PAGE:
Have a look at the TV news footage of the horde demanding their way across Central Europe and the folk in the camps in Turkey, Lebanon and Jordan, and note the absolute difference in demeanour. The horde are loud and demanding with an incredible sense of entitlement whereas the folk in the camps are much more humble and grateful for whatever help is offered. More importantly the latter are bona fide UNHCR registered refugees, whereas a goodly proportion and likely the majority of the other lot are not, they are economic migrants on the make. Like that nice Mr Kurdi, who got his family drowned because he fancied a set of new free teeth courtesy of the European taxpayer. Latest evidence from a survivor also suggests he was actually either a people trafficker himself or  in their pay as "captain"  of the boat. Who'd a thunk it. :rolleyes:  

 

Call Me Dave is therefore doing the right thing by selecting genuine refugees at source, because that is infinitely fairer than rewarding a bunch of chancers for wiping their arses on the laws of the various states they've decided to inflict themselves on, and also undercuts the people traffickers that are a large part of the problem; not much point in shelling out several thousand dollars/Euros or whatever a pop just to be returned to your starting point while folk toeing the line get the gravy. As for the logistics, I don't think they are intending to move 20,000 in one lump, and the domestic and international political capital of greeting C17s loaded with refugees onto British soil will be priceless. In that sense I'd say that Dave has played a blinder at a number of levels.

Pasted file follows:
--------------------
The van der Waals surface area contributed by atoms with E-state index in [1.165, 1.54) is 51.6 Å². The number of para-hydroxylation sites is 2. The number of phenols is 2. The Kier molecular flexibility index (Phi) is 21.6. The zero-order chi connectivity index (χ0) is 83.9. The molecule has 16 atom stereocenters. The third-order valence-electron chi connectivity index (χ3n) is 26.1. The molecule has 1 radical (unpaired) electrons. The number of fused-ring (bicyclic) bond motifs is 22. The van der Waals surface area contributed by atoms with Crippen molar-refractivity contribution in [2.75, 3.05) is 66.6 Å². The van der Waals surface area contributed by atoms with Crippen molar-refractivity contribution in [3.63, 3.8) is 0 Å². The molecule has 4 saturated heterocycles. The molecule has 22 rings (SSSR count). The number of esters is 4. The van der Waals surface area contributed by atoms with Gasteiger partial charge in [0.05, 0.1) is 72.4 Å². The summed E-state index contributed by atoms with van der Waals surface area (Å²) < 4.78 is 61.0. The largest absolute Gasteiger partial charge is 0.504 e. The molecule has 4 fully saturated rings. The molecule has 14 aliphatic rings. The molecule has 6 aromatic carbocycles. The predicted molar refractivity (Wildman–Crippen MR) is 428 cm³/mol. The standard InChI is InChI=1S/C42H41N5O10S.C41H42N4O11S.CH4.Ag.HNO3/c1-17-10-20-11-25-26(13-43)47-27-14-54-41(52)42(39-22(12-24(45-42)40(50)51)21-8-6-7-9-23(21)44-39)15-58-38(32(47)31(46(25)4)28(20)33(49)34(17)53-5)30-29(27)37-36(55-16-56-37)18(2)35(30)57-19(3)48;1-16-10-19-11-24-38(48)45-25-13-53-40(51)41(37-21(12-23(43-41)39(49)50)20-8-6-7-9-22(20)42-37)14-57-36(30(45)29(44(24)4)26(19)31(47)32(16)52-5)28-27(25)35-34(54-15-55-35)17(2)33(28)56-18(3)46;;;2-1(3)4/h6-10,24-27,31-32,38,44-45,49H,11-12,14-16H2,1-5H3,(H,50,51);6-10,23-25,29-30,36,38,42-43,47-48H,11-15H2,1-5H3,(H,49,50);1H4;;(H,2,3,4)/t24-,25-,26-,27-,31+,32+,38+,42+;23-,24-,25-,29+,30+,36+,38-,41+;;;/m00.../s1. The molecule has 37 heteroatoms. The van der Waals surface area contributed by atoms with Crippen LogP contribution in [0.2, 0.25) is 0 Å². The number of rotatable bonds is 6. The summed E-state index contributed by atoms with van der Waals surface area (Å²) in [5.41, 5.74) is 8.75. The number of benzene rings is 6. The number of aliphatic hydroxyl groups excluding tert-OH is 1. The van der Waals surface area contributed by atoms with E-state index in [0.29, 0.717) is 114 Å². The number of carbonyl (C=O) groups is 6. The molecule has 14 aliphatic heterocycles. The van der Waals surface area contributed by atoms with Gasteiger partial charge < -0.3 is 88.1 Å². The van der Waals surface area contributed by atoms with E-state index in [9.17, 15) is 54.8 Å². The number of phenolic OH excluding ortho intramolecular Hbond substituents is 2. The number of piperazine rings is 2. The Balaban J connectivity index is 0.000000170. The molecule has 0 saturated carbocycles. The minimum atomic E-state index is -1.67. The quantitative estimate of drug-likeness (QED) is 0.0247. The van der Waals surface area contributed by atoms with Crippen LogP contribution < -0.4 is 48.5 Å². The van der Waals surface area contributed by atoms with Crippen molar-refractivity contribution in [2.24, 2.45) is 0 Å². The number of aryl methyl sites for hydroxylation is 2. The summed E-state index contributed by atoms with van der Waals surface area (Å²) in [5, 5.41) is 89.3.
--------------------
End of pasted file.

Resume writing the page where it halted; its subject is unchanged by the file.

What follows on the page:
BillB 


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#91 swerve

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Posted 15 September 2015 - 0642 AM

 

There's at least one railway line in Wakayama which needs no help, though. It links a town with what could be a rather fine beach if it wasn't so crowded with Osaka & Kyoto.

 

There must still be a fair number of lowly populated areas that must be at best marginal though. Not enough to perhaps run down the bigger companies, but of course the population density must be a hell of a lot higher than here in the UK.

Higher population density than the UK, but less than England & Wales. So no, not 'a hell of a lot higher'. Biggest difference is that it's more concentrated. Lots of mountains with people only in the valleys (& them getting old), & flat land tends to be crowded.